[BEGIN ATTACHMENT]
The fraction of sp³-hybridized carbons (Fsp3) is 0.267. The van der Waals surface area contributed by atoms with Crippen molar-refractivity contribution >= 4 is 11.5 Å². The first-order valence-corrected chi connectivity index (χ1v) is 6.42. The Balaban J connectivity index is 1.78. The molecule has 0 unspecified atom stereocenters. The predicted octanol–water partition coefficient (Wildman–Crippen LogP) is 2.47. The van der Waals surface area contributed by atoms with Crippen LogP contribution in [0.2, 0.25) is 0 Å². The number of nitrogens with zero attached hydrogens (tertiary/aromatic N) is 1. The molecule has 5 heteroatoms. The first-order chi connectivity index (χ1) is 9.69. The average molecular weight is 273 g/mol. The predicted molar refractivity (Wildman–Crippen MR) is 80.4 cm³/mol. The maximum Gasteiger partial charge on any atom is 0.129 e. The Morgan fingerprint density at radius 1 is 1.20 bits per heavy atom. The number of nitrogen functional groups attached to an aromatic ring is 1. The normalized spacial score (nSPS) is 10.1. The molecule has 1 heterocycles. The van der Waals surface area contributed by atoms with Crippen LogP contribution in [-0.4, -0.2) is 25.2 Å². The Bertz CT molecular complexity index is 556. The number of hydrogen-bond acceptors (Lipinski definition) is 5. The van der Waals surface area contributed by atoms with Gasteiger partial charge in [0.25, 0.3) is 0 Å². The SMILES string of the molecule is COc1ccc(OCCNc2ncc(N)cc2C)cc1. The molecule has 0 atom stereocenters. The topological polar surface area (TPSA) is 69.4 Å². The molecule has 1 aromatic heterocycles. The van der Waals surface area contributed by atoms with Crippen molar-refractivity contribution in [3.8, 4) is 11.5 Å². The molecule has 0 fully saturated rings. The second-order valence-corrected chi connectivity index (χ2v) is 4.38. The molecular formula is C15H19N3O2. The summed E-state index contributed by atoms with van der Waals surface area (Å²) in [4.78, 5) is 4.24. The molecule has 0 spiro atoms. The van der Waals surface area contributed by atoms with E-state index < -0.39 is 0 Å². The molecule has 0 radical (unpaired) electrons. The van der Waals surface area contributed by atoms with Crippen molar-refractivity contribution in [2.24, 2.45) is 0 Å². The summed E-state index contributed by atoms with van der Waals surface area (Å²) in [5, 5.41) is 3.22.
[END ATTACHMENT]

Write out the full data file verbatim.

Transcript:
The fraction of sp³-hybridized carbons (Fsp3) is 0.267. The van der Waals surface area contributed by atoms with Crippen molar-refractivity contribution >= 4 is 11.5 Å². The first-order valence-corrected chi connectivity index (χ1v) is 6.42. The Balaban J connectivity index is 1.78. The molecule has 0 unspecified atom stereocenters. The predicted octanol–water partition coefficient (Wildman–Crippen LogP) is 2.47. The van der Waals surface area contributed by atoms with Crippen LogP contribution in [0.2, 0.25) is 0 Å². The number of nitrogens with zero attached hydrogens (tertiary/aromatic N) is 1. The molecule has 5 heteroatoms. The first-order chi connectivity index (χ1) is 9.69. The average molecular weight is 273 g/mol. The predicted molar refractivity (Wildman–Crippen MR) is 80.4 cm³/mol. The maximum Gasteiger partial charge on any atom is 0.129 e. The Morgan fingerprint density at radius 1 is 1.20 bits per heavy atom. The number of nitrogen functional groups attached to an aromatic ring is 1. The normalized spacial score (nSPS) is 10.1. The molecule has 1 heterocycles. The van der Waals surface area contributed by atoms with Crippen LogP contribution in [-0.4, -0.2) is 25.2 Å². The Bertz CT molecular complexity index is 556. The number of hydrogen-bond acceptors (Lipinski definition) is 5. The van der Waals surface area contributed by atoms with Gasteiger partial charge in [0.25, 0.3) is 0 Å². The SMILES string of the molecule is COc1ccc(OCCNc2ncc(N)cc2C)cc1. The molecule has 0 atom stereocenters. The topological polar surface area (TPSA) is 69.4 Å². The molecule has 1 aromatic heterocycles. The van der Waals surface area contributed by atoms with Crippen molar-refractivity contribution in [3.8, 4) is 11.5 Å². The molecule has 0 fully saturated rings. The second-order valence-corrected chi connectivity index (χ2v) is 4.38. The molecular formula is C15H19N3O2. The summed E-state index contributed by atoms with van der Waals surface area (Å²) in [4.78, 5) is 4.24. The molecule has 0 spiro atoms. The van der Waals surface area contributed by atoms with E-state index < -0.39 is 0 Å². The molecule has 0 radical (unpaired) electrons. The van der Waals surface area contributed by atoms with Crippen molar-refractivity contribution in [2.24, 2.45) is 0 Å². The summed E-state index contributed by atoms with van der Waals surface area (Å²) in [5, 5.41) is 3.22.